CSRB’s Third Review Will Provide Recommendations to Help Organizations Protect Against Malicious Access to Cloud-Based Accounts
WASHINGTON – Today, Secretary of Homeland Security Alejandro N. Mayorkas announced that the Cyber Safety Review Board (CSRB) will conduct its next review on the malicious targeting of cloud computing environments. The review will focus on approaches government, industry, and Cloud Service Providers (CSPs) should employ to strengthen identity management and authentication in the cloud. The CSRB will assess the recent Microsoft Exchange Online intrusion, initially reported in July 2023, and conduct a broader review of issues relating to cloud-based identity and authentication infrastructure affecting applicable CSPs and their customers. The Department began considering whether this incident would be an appropriate subject of the Board’s next review immediately upon learning of the incident in July. The Board will develop actionable recommendations that will advance cybersecurity practices for both cloud computing customers and CSPs themselves. Once concluded, the report will be transmitted to President Joseph R. Biden, Jr. through Secretary Mayorkas and Cybersecurity and Infrastructure Security Agency (CISA) Director Jen Easterly.
“Organizations of all kinds are increasingly reliant on cloud computing to deliver services to the American people, which makes it imperative that we understand the vulnerabilities of that technology,” said Secretary of Homeland Security Alejandro N. Mayorkas. “Cloud security is the backbone of some of our most critical systems, from our e-commerce platforms to our communication tools to our critical infrastructure. In its reviews of the Log4j vulnerabilities and activities associated with Lapsus$, the CSRB has proven itself to be ready to tackle and examine critical and timely issues like this one. Actionable recommendations from the CSRB will help all organizations better secure their data and further cyber resilience.”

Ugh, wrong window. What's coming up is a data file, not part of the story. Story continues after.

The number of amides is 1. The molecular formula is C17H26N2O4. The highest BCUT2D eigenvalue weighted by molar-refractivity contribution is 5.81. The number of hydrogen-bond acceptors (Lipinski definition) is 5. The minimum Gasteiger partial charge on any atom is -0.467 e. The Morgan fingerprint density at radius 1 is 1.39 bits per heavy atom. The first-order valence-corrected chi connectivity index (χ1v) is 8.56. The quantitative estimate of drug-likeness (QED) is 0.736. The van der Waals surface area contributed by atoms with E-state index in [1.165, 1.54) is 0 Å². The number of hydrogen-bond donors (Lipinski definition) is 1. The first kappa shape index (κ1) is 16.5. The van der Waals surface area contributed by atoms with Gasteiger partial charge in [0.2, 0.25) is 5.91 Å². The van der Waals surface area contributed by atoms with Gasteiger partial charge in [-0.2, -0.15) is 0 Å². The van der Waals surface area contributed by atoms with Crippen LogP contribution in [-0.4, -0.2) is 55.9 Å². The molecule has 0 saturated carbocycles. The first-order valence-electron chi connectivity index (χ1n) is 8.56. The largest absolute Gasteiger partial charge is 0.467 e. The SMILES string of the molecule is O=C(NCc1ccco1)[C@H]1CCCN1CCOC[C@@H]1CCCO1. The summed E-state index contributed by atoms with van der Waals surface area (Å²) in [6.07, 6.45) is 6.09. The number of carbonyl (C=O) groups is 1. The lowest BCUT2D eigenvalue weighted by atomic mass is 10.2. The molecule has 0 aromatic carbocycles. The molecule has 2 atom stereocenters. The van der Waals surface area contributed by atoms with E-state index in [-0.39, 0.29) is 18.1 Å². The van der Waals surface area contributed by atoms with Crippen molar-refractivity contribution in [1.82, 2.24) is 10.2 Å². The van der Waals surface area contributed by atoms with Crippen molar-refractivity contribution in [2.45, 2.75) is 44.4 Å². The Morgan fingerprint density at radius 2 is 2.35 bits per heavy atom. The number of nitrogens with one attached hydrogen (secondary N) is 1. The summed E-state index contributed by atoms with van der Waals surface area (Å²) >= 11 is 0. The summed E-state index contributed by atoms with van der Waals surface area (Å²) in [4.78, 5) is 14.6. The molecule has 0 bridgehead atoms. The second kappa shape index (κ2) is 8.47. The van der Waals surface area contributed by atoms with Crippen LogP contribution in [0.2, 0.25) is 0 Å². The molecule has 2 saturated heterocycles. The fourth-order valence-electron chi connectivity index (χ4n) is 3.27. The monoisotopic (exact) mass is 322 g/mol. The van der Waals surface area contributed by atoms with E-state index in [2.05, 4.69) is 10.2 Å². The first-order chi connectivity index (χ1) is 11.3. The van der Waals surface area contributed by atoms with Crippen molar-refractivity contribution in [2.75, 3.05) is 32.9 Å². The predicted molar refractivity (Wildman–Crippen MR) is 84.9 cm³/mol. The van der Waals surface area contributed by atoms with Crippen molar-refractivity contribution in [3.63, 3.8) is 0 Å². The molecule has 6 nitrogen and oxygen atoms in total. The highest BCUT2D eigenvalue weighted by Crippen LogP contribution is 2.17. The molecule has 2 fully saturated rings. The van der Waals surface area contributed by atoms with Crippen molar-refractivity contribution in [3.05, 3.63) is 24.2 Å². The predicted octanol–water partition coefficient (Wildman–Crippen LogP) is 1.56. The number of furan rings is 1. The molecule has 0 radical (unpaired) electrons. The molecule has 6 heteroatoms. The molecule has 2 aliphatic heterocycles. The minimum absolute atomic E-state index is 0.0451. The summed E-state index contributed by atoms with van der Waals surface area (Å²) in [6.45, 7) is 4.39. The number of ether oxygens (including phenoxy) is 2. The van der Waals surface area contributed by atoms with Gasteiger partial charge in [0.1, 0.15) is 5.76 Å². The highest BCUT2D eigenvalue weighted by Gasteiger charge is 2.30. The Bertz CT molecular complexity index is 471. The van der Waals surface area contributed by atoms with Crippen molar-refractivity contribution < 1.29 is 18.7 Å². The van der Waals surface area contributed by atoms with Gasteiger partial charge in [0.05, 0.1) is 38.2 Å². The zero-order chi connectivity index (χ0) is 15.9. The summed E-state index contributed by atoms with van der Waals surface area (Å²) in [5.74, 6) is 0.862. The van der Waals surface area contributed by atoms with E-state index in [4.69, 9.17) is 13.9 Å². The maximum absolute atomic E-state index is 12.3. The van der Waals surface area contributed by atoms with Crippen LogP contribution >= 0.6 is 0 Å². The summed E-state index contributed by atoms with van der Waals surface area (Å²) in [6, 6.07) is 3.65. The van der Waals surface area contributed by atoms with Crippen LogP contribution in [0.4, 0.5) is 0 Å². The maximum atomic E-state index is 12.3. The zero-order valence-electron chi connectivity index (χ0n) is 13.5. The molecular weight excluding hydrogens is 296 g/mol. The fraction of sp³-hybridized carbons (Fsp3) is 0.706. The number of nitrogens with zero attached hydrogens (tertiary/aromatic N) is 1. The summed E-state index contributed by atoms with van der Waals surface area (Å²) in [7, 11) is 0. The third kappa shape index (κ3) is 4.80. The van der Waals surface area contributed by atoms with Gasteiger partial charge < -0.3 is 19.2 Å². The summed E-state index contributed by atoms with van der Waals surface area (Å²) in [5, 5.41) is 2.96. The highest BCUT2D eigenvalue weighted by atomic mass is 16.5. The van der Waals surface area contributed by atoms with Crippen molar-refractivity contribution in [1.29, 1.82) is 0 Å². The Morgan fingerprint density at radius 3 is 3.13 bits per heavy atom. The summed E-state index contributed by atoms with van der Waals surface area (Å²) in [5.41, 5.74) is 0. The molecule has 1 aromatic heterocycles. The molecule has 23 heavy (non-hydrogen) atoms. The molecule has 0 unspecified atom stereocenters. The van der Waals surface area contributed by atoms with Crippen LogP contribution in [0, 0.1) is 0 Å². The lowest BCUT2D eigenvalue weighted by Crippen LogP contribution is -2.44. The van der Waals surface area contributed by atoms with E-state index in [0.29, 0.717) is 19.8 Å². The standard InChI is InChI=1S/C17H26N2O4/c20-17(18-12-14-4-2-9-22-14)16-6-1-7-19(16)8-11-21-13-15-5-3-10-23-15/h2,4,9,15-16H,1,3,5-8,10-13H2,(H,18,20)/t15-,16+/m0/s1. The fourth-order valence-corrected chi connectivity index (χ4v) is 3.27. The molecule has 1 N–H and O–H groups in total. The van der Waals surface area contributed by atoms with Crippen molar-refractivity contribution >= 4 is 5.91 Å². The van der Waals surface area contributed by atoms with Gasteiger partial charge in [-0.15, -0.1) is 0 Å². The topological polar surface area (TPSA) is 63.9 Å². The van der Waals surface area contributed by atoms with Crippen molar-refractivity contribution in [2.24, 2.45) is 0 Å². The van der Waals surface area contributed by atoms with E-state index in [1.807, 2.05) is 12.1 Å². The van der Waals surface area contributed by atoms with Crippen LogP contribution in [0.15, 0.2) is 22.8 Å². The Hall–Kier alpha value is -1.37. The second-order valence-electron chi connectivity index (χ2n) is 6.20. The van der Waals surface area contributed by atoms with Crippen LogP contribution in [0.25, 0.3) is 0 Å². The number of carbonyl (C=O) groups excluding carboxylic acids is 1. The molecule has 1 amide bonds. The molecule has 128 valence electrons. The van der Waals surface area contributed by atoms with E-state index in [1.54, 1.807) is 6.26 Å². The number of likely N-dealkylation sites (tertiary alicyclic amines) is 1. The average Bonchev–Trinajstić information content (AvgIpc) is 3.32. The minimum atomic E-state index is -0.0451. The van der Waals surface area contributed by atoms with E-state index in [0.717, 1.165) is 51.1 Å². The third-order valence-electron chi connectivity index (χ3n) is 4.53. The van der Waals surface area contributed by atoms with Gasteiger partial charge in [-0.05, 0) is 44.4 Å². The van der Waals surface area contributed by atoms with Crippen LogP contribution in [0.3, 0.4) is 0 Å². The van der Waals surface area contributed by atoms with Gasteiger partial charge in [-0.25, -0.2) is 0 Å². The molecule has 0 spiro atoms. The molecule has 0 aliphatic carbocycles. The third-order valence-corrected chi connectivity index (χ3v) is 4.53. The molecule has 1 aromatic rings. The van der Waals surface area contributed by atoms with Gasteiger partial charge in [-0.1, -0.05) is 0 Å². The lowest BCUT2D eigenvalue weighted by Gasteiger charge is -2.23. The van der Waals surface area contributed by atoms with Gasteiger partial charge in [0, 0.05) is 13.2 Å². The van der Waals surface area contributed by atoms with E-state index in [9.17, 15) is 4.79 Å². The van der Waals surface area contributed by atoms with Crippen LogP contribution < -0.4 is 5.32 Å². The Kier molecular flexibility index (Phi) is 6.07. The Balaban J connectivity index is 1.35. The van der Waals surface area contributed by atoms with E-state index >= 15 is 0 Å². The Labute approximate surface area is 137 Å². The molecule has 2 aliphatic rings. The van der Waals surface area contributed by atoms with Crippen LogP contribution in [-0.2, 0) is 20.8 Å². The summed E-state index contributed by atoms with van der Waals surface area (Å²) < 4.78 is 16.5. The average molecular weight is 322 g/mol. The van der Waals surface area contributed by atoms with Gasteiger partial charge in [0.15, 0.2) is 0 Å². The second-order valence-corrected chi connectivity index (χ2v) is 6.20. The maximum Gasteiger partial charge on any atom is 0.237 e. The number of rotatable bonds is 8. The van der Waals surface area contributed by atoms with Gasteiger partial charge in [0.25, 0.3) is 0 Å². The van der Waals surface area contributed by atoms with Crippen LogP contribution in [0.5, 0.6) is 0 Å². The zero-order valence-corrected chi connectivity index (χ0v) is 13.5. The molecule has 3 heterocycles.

The CSRB is an unprecedented public-private initiative that brings together government and industry leaders to deepen our understanding of significant cybersecurity events, including the root causes, mitigations, and responses, and to issue recommendations, based on this fact-finding in the wake of those events. The CSRB’s first review focused on vulnerabilities discovered in late 2021 in the widely used Log4j open-source software library. Its second review, released yesterday, examined the recent attacks associated with Lapsus$, a global extortion-focused hacker group. The CSRB found that Lapsus$ leveraged simple techniques to evade industry-standard security tools that are a lynchpin of many corporate cybersecurity programs and outlined 10 actionable recommendations for how government, companies, and civil society can better protect against Lapsus$ and similar groups.
“We must as a country acknowledge the increasing criticality of cloud infrastructure in our daily lives and identify the best ways to secure that infrastructure and the many businesses and consumers that rely on it,” said CSRB Chair and DHS Under Secretary for Policy Rob Silvers. “The Cyber Safety Review Board is designed to assess significant incidents and ecosystem vulnerabilities and make recommendations based on the lessons learned. To do this work, we bring together the best expertise from industry and government. The Board will undertake a thorough review.”
“An effective shared responsibility model requires a persistent focus on potential systemic risks in cloud environments. Organizations around the world place trust in secure identity management and authentication infrastructure to provide essential functions and protect sensitive data,” said CISA Director Jen Easterly. “The Board’s findings and recommendations from this assessment will advance cybersecurity practices across cloud environments and ensure that we can collectively maintain trust in these critical systems.”
The CSRB does not have regulatory powers and is not an enforcement authority. Its purpose is to identify relevant lessons learned to inform future improvements and better protect our communities.
To learn more about the CSRB, visit CISA.gov/CSRB.